—“A Tale of Two Cookies,” Jule Banville, Washington City Paper, June 13, 2008 (p. 40-41)

Symbolism & lore
”The black-and-white cookie, that trumpy and oversize mainstay of New York City Bakeries and delis, has not endured by dint of its taste. Unlike other edible icons, like New York cheesecake or bagels, there is no such thing as a delicious black-and-white cookie. They are either edible or inedible. Fresh-baked and home-baked are the best. The form persists as an object lesson. There is, of course, divergent opinion as to the message embodied in the cookie. One school holds that the cookie endures as an icon of balance. And on its shiny black-and-white-frosted surface, the cookie displays at least the peaceful coexistence of opposites good and bad, yin and yang, life and death, ebony and ivory…’Look to the cookie!’ Jerry Seinfeld regaled the crowd waiting in a New York City bakery… He waived the round harlequin above his head like a placard for radical harmony…Balance is not the black-and-white cookie’s only claim on the populace. Some swear it is a metaphor for clarity. In the gray of urban chaos, there is innocence and simplicity, in a black-and-white cookie.”
—“Smart Cookies: Why black-and-whites have assumed deep cultural significance,” Molly O’Neill, New York Times, January 28, 2001 (p. SM29)

Consuming psychology
” I think of as New York’s answer to the Oreo, because there was a ritual to it,” said Rochelle Udell, the editor in chief of Self magazine, whose family owned Ratchik’s bakery in Brooklyn. “The black-and white always asked the question, which side you start with first? It was graphically appealing, and it allowed you enormous freedom to personalize how you ate it…
—“’Look to the Cookie’: An Ode in Black and White,” William Grimes, New York Times, May 13, 1998 (p. F1)

“New Yorkers…can measure a man by the tracks of his teeth imprinted in a black-and-white cookie. And burrowed right down the middle, revealing himself as ambivalent, incapable of choice and afraid of commitment. Center-line attack can also appear judicious. It allows you to savor equal parts of black and white. But the effect of the middle-of-the-road approach is devastating: that which connects becomes instantly devoured, leaving disjointed opposites…In the ‘What’s My Craving?’ section of Chowhound.com… black-and-white devotees trade strategies for damage control…’You start with one flavor and then go to the next…an approved alternative method…Break the B&W in half, then in quarters. Then eat alternative quarters.’”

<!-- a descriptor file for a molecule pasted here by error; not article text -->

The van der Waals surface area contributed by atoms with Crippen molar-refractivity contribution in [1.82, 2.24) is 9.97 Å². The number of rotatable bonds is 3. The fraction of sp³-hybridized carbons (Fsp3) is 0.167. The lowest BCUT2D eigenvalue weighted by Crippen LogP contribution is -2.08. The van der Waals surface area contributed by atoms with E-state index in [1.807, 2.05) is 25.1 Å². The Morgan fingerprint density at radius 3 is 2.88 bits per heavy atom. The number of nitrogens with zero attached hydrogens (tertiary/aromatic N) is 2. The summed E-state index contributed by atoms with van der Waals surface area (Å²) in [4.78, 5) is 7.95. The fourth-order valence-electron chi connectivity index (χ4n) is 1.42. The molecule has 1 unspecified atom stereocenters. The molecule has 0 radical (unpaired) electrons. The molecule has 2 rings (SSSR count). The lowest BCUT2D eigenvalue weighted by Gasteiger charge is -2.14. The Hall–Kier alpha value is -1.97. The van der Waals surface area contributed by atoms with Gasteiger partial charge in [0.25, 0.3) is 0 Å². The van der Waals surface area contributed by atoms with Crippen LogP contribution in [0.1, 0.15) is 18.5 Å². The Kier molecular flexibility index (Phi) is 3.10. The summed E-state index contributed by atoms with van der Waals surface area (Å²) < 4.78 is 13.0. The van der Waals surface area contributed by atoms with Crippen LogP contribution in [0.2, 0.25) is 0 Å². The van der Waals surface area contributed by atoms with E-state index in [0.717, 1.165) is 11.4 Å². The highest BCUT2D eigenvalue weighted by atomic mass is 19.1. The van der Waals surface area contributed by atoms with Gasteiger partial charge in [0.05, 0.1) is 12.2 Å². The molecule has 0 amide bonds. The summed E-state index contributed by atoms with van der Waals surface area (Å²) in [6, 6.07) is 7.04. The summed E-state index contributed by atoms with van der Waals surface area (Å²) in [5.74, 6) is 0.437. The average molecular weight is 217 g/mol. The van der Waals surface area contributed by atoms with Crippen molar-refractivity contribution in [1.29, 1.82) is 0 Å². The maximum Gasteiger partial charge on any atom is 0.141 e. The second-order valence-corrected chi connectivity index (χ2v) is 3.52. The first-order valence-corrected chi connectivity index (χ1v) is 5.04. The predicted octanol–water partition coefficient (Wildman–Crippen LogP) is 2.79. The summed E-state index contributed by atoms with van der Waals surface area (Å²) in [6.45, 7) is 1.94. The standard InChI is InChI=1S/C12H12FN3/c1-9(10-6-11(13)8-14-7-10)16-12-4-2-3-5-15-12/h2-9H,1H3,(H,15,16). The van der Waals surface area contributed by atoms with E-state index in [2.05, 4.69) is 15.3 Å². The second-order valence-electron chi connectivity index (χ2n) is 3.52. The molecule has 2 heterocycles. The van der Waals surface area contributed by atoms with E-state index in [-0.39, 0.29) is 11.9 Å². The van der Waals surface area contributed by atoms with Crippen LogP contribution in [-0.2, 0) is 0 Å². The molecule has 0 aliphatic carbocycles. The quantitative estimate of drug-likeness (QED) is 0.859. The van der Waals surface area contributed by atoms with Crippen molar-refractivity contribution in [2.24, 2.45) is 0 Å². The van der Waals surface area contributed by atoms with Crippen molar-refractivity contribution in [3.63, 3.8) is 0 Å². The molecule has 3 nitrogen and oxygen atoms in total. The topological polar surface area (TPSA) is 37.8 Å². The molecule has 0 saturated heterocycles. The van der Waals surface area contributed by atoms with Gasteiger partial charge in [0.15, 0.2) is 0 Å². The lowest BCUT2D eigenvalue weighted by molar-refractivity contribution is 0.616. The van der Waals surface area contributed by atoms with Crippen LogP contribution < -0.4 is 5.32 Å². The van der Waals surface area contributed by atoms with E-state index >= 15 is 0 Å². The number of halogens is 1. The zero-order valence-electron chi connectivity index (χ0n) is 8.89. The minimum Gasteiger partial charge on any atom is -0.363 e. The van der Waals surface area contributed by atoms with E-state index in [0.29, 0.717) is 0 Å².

—“Smart Cookies: Why black-and- whites have assumed deep cultural significance,” Molly O’Neill, New York Times, January 28, 2001 (p. SM29)
[NOTE: Ms. O’Neill states B&W are also called “Half Moons” in Boston and “”Harlequins” in the Midwest.]

Seinfield speaks
[Episode 77,”The Dinner Party,” aired February 4, 1994].
[The Royal Bakery]
ELAINE: Ummm, I love the smell of bakeries.
JERRY: Mmm. Oh look Elaine, the black and white cookie.
JERRY: I love the black and white. Two races of flavor living side by side in harmony. It’s a wonderful thing isn’t it?…
JERRY: … and a black and white cookie, for me. Peace!… (Jerry and Elaine are waiting in line, Jerry takes a bite of his cookie and then speaks) JERRY: Uhm, see the key to eating a Black and White cookie, Elaine, is you want to get some black and some white in each bite. Nothing mixes better than, vanilla and chocolate. And yet still somehow racial harmony eludes us. If people would only *Look to the Cookie* — all our problems would be solved.
ELAINE: Well your views on race relations are just, fascinating. You really should do an Op-Ed piece for the Times. (Op-Ed stands for Opinions and Editorials)
JERRY: Hmm. Look to the cookie Elaine… Look to the cookie.
(Jerry sees a black man on the other side of the bakery eating the same cookie — Jerry raises his cookie up and so does the man — in a moment of racial harmony & unity to which he just spoke of.)…
JERRY: I don’t know, I don’t feel so good.
ELAINE: What’s wrong?
JERRY: My stomach, I , think it was that cookie.
ELAINE: The black and white?
JERRY: Yeah.
ELAINE: Not getting’ along?
JERRY: I think I got David Duke and Farrakhan down there.
ELAINE: (mocking – in a dopey voice) “Well if we can’t look to the cookie where can we look?”